Adventures in Networking

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Description=AutoSSH tunnel service to support Zabbix monitoring

ExecStart=/usr/bin/autossh -M 0 -N -o "ExitOnForwardFailure=yes" -o "ServerAliveInterval 30" -o "ServerAliveCountMax 3" -o UserKnownHostsFile=/home/username/.ssh/known_hosts -i /home/username/.ssh/id_rsa -L 20050:localhost:10050


Real-time Audio Streaming with Raspberry Pi


  • Basic Idea:
  • Raspberry Pi Setup:
      • Not needed with Pi 3!
  • Sound adapter:
  • Darkice, Icecast, etc:
  • Internet hosting by:
    • Linode
    • Debian, UFW
  • Client:
    • VLC

rtl_fm -f 72.1M -s 48000 | play -q -r 48000 -t raw -e s -b 16 -c 1 -V1 -v 4 - sinc 125-3.2k


duration = 0 # duration in s, 0 forever
bufferSecs = 1 # buffer, in seconds
reconnect = yes # reconnect if disconnected

device = plughw:1,1 # or `pulse' for Pulseaudio
sampleRate = 22050 # sample rate 11025, 22050 or 44100
bitsPerSample = 16 # bits
channel = 1 # 2 = stereo

bitrateMode = vbr # variable bit rate (`cbr' constant, `abr' average)
quality = 1.0 # 1.0 is best quality
format = mp3 # format. Choose `vorbis' for OGG Vorbis
bitrate = 128 # bitrate
server = xx.xx.xx.xx # IP address of the IceCast server
port = 8000 # port for IceCast2 access
password = snajd # source password to the IceCast2 server
mountPoint = lcw.mp3 # mount point on the IceCast2 server .mp3 or .ogg
name = Lewis Center Ward



ExecStart=/usr/bin/darkice -c /xxxxx/darkice.cfg



# sshd.service

ExecStart=/usr/bin/autossh -M 0 -N -q -o "ExitOnForwardFailure=yes" -M 1234 -i /home/xxxxxxxx/.ssh/id_rsa -R 3333:localhost:22
#ExecStop=/usr/bin/killall -s autossh


Raspberry Pi DNS Server

I have been running dual DNS servers on my home network for a while, see my previous post about setting them up: Debian Server on a Thin Client with a Flash Drive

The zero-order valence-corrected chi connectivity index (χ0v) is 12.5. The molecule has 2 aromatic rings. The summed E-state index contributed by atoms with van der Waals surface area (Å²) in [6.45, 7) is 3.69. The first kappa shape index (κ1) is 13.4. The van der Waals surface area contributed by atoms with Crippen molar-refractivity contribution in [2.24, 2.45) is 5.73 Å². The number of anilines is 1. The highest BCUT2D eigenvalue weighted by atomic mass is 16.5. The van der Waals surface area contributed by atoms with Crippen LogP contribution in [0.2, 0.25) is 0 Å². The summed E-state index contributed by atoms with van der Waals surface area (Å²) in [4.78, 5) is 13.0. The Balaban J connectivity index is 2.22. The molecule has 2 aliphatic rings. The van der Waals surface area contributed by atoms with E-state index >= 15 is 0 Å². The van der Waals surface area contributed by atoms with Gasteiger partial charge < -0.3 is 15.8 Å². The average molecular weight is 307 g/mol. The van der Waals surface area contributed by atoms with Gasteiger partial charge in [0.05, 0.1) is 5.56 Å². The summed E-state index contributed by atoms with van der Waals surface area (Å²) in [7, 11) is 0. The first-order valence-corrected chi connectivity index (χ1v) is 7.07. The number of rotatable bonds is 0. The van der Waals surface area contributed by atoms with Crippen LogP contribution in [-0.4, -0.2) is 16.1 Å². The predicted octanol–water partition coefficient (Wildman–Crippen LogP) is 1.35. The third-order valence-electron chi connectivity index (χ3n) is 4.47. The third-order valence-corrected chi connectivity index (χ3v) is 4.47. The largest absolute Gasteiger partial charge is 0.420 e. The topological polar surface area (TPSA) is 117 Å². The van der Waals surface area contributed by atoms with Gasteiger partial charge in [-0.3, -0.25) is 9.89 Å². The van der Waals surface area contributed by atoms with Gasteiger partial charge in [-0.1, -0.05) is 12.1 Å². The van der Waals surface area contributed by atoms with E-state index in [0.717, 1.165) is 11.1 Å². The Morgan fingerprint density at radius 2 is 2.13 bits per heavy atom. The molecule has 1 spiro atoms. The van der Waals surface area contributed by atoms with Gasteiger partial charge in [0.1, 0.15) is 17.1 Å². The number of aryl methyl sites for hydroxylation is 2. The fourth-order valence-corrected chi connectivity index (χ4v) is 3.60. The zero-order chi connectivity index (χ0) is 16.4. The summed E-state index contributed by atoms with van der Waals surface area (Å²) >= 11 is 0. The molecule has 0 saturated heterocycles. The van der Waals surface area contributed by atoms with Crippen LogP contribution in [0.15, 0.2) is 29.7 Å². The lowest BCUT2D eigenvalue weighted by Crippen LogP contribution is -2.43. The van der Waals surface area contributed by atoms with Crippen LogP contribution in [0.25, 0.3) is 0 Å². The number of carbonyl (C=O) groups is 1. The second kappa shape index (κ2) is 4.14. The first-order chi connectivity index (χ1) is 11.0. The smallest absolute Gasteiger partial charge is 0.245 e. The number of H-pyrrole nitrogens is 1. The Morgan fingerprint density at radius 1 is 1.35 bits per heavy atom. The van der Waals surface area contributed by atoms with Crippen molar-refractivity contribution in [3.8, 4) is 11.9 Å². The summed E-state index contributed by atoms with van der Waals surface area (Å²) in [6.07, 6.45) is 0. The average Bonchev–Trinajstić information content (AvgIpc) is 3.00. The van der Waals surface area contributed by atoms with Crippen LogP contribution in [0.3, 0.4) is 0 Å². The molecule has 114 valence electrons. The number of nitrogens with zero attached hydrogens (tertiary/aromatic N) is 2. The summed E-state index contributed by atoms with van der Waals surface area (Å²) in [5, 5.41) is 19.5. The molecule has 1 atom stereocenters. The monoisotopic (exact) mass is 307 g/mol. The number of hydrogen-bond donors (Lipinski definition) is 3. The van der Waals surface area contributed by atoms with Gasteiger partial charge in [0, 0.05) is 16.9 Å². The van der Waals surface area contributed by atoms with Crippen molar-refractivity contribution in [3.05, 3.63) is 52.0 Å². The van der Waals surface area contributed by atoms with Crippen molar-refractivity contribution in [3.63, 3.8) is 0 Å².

The inevitable finally happened–after a year of faithful service (and years past its expected life), my primary server (the DevonIT box) finally died. I traced it down to a couple of blown capacitors in the power supply, and while I am perfectly capable of replacing them, I decided to use the opportunity to put my Christmas present to good use.

I decided that if my Raspberry was going to find permanent usage in my stack of equipment it needed a real case on it to protect from electrical shorts and other damage. Why I choose the “blueberry” case for the Raspberry, I can’t explain, I guess I just like the look.

Raspberry Pi


I first attempted to get this running on an 8GB Class 2 SD I stole from my wife’s camera. While it was technically functional, it was vvveeerrryyy ssslllooowww, convincing me I needed a proper card like this:

Panasonic Gold Series 8GB Class 10 SDHC Memory Card


I also needed a good power supply. The Pi takes about 500-700 mA by itself, significantly more if you plug in a USB stick or WiFi adapter (potentially 500 mA each). I found most typical cell chargers run in to 500 mA-1 A range. I ended using a 1 A charger I had lying around, but I’d recommend something like this:

USA Raspberry Pi Micro USB Power Supply Charger – 5v 1500ma

Alternatively, if you plan to have several devices you’re probably better off with a multi-port charger that can safely supply enough juice: